The first is a good battle system since the ATB (Active Time Battle) mechanisms of yesteryear are a touch dated for the new generation. Still if they add a “classic” battle option with ATB instead of whatever nouveau system Square-Enix conjures, they can probably satisfy old school fans as well as the fresh ranks of players. If I recall correctly, Star Ocean II did something similar.

The other requirement is faith to the original story, including the weird quirks like the brothel in Midgar and some of the side quests. Unfortunately I think that’s the one request we won’t get. Final Fantasy VII has had a number of peripheral spin-offs and additions, like Advent Children and especially Crisis Core, which shoehorn new details into the original story. I doubt the canon will remain unscathed.

But with regard to Shenmue III, it’s just so awesome that KickStarter can bring to life that which otherwise would not be. What a time to be alive.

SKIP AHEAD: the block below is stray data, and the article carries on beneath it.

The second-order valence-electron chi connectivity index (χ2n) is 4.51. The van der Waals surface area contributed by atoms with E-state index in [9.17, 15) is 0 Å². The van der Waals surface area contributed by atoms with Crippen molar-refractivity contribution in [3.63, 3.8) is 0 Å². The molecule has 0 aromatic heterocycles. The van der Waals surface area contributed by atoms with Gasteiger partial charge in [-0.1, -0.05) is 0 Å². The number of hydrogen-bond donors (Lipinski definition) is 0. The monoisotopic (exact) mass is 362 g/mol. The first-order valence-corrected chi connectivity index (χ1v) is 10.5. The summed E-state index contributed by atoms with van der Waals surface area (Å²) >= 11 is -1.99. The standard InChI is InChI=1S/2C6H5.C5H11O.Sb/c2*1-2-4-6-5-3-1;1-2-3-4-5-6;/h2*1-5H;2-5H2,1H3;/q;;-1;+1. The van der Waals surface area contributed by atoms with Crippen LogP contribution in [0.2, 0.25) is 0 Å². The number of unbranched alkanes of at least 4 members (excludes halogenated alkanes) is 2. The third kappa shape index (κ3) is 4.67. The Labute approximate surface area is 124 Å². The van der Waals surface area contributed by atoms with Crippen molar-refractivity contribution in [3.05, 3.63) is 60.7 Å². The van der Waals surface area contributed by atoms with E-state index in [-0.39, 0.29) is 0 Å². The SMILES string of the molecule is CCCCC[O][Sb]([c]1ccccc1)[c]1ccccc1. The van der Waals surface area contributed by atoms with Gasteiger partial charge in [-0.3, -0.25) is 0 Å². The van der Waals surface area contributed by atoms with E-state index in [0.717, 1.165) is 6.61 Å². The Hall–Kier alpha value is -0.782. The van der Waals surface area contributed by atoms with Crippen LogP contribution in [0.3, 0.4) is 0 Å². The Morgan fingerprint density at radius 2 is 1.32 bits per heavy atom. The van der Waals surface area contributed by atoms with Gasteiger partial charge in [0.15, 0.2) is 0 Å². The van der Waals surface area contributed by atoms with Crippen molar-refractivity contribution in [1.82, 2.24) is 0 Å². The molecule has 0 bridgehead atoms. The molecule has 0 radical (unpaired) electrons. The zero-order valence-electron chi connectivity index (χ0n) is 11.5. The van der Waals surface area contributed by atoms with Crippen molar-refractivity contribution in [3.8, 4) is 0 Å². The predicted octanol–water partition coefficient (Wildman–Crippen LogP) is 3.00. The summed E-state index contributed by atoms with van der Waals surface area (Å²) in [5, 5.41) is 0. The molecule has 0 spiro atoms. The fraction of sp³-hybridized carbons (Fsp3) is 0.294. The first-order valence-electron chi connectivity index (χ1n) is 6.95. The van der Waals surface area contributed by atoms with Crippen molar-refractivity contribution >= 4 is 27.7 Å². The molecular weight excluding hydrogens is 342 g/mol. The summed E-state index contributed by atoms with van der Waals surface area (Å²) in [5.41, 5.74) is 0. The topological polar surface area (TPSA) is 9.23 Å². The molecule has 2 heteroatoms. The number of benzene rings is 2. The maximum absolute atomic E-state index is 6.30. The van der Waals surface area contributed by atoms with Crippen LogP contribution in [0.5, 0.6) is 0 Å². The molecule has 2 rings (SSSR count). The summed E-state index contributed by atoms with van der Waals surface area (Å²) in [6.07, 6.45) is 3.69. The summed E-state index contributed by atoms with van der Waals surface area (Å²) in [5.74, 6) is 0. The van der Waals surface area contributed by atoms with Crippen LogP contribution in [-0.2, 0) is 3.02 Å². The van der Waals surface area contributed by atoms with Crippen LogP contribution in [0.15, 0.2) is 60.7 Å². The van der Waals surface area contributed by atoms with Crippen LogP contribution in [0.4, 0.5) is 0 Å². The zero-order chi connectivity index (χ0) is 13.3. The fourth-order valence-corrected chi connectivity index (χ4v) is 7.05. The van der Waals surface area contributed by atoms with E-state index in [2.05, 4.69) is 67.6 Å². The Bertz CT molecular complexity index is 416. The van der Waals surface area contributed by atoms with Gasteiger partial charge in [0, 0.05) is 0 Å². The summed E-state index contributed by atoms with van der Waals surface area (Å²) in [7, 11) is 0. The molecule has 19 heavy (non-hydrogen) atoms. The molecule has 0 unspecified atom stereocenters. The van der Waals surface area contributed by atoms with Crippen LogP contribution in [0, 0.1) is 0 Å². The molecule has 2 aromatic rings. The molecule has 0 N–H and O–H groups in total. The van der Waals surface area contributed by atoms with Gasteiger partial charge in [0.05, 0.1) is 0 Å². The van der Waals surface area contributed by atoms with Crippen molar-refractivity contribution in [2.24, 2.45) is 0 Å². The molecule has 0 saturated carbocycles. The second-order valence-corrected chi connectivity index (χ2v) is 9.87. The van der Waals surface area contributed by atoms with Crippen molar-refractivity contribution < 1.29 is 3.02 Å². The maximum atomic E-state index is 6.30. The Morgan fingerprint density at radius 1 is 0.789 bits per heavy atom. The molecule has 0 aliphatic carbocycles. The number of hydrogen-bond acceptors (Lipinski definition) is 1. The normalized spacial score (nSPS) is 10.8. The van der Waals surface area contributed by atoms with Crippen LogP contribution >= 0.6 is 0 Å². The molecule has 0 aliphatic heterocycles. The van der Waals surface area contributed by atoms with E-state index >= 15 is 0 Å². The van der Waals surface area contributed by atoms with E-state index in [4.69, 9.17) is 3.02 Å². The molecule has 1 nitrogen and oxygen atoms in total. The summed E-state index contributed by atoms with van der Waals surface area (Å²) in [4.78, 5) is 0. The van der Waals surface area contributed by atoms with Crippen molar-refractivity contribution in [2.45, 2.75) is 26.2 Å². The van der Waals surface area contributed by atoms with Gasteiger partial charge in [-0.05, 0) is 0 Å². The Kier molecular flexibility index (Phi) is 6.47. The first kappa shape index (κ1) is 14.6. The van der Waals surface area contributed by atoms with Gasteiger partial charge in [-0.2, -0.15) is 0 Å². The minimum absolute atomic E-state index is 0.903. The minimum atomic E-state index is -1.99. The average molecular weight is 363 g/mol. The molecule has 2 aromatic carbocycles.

Spring 2015 Catalog

The small press publishing game is a very slow one. It’s easy to assume that last sentence is a complaint, but rather it’s insider knowledge of the challenges it takes to publish a good book.

msjWith multi-author anthologies, the biggest delays are obtaining rights, editing, and checking the changes against the authors’ permissions. Another time sink is the formatting, when one realizes the spacing between paragraphs and sentences is not uniform, or various word processors or fonts apply their own twist on the appearance of quotes and apostrophes. With electronic books, a relatively centered body of text is usually fine. But print has to account for the left-versus-right spaces between the pages themselves, lest words sink towards the spine.

I’ve been through the process enough to know.

Sorry, I’m digressing. But with good reason. I’ve been glancing over my bibliography and find it unfortunate that several of my tales have gone out of print with the closing of Cruentus Libri Press a year ago.